Chicago | Reuters — U.S. soybean futures fell to fresh contract lows on Wednesday, pressured by sluggish exports and worries that rain-delayed U.S. corn seeding would expand the number of acres planted with soybeans, which can be sown later in the spring.
Corn futures firmed as soggy fields around much of the Midwest and forecasts for more rain over the next two weeks appeared likely to keep planting of the grain well behind the desired pace.
Wheat rebounded from two sessions of losses that took prices to contract lows, lifted by short covering and concerns about delayed spring wheat planting.
The U.S. Department of Agriculture said this week that 15 per cent of the U.S. corn crop had been planted as of April 28, in line with a year ago but well behind the average pace of 27 per cent.
Above normal precipitation and cool temperatures were expected throughout much of the corn belt over the next 15 days, Kyle Tapley, meteorologist with Radiant Solutions, said in a weather outlook note.
“Without a repeat of the significantly warmer and drier weather seen last year, it is unlikely that corn planting will accelerate as much as it did last May and planting will likely remain significantly behind the five-year average,” he said.
If planting delays stretch into late May, some farmers may switch acres from corn to later-planted soy at a time when supplies are already plentiful and demand for U.S. beans remains uncertain amid a still-unresolved trade war with China.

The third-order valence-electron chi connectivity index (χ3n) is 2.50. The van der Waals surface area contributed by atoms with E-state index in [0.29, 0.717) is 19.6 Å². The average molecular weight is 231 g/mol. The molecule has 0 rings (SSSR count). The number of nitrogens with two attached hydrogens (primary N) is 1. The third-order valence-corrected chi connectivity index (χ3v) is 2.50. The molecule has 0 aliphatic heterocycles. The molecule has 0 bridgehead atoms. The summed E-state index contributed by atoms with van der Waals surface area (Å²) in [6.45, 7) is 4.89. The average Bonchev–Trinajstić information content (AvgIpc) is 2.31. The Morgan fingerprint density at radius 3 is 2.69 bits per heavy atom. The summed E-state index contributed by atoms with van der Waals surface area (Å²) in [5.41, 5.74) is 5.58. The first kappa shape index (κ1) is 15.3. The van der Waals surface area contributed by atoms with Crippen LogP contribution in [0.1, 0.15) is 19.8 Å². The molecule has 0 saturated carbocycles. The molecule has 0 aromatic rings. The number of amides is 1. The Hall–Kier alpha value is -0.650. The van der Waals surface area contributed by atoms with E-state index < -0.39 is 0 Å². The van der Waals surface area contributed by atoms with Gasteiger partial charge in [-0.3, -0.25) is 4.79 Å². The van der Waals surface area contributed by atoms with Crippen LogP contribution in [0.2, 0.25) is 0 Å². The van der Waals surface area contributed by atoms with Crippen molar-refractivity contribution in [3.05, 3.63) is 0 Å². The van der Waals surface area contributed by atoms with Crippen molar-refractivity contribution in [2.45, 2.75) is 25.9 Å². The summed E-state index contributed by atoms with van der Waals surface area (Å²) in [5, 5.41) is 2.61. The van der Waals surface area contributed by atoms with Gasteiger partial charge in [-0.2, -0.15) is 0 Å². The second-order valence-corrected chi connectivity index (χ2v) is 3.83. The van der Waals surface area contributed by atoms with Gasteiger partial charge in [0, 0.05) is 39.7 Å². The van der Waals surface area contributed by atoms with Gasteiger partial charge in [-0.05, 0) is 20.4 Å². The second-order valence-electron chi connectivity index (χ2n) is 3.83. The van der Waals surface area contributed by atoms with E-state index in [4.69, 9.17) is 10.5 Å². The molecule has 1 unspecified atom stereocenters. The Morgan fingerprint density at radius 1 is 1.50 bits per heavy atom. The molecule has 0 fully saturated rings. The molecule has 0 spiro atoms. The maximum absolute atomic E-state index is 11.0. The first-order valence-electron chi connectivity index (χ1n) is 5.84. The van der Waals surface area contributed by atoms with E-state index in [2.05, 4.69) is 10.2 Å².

Chicago Board of Trade (CBOT) July soybeans fell 2-1/4 cents at $8.51-3/4 a bushel after notching a contract low of $8.44-1/4 (all figures US$). All contracts hit fresh lows or were within a few cents of new lows.
July corn rose six cents to $3.68-1/2 a bushel, a two-week high, while CBOT July wheat gained 7-1/4 cents to $4.36 a bushel.
Abundant global soybean supplies, bolstered by bumper harvests in rival exporters Brazil and Argentina, have hung over the soy prices while U.S. and Chinese officials negotiate an end to a nearly year-long trade war that has slashed U.S. commodity exports to China.
The two nations held “productive” trade talks in Beijing on Wednesday and will continue discussions in Washington next week, U.S. Treasury Secretary Steven Mnuchin said.
A trade deal could trigger accelerated U.S. commodities purchases by China, which would help whittle down massive stockpiles of crops such as soybeans, corn and wheat.
— Reporting for Reuters by Karl Plume; additional reporting by Nigel Hunt in London and Naveen Thukral in Singapore.